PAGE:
Directed by Sanjay Gupta and Produced by Rakesh Roshan, Kaabil is in cinemas now. Distributed by B4U Motion Pictures. Kirat Raj Singh from Simply Bhangra reviews the movie and talks about his experience.
Kaabil (English translation: Capable) is Rakesh Roshan’s latest directorial venture starring Hrithik Roshan and Yami Gautam. Directed by Sanjay Gupta, the film has been released worldwide on Wednesday 25th January 2017.
“Love looks not with the eyes, but with the mind, And therefore is winged Cupid painted blind” - William Shakespeare
Shakespeare’s quote above is apt for Hrithik Roshan’s latest thriller, Kaabil. The film, also starring Yami Gautam, revolves around a couple (Rohan Bhatnagar & Supriya Sharma) who are both visually impaired and alone in the world. Brought together, their love fulfils the emptiness that each felt individually, and provides the much-needed light in their otherwise dark life. However, their happiness doesn’t last long. The brother of a local politician rapes Supriya and the police, under political pressure, fails to help. After realising “there is more darkness in the world of law and order than our lives,” Rohan is forced to act against those who robbed him of his happiness.
Hrithik Roshan and Yami Gupta give the performance of their lives in this film, both excelling in each of their respective roles. The first half of the film reels you in and allows you as a viewer to fall in love with the main protagonists as well as feel their pain and anguish. The song sequence of “Mon Amour” is definitely a highlight and will have you singing along in no time.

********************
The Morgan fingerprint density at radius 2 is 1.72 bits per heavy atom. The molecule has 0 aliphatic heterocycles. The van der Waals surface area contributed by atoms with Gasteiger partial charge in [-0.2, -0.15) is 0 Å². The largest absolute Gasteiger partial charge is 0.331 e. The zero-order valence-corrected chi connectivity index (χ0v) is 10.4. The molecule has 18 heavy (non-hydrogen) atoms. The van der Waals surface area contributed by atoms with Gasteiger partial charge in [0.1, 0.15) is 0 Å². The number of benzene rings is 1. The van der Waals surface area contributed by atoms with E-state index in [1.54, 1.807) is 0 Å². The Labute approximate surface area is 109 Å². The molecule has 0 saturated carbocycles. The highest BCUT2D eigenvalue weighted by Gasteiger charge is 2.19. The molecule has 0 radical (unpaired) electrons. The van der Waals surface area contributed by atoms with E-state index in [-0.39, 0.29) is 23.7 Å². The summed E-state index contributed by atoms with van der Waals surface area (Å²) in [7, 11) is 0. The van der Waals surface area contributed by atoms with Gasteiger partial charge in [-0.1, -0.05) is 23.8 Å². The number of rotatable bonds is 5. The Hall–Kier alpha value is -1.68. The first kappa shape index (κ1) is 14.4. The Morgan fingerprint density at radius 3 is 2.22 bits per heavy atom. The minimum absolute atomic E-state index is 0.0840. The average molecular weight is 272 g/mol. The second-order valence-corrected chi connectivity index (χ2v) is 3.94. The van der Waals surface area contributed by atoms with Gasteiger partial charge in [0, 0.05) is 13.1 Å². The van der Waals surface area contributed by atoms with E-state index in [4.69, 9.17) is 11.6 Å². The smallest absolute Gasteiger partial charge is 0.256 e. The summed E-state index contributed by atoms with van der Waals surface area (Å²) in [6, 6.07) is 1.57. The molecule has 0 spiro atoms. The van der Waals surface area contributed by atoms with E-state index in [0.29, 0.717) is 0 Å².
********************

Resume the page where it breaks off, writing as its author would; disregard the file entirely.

The second half of the film follows the vigilante acts of Rohan Bhatnagar in his quest for revenge. The villains, played by the real life brothers Ronit and Rohit Roy, deserve credit for portraying evil so well that you can’t help but feel personally involved in the pursuit for justice. The film continues on a fast-paced action trajectory and keeps you gripped till the end.
Only negative found in the film is the placement of the song sequence “Saara Zamana” which appears straight after the intermission. After leaving the viewers in awe at the intermission, the song sequence stalls the flow of the movie and raises the question of what purpose it served in the film.
Overall the film is highly entertaining and cleverly cinematised. It lures the viewer into a comfortable, happy place in the first half and has us at the edge of our seat in the second, creating an effective and enjoyable cinema experience.
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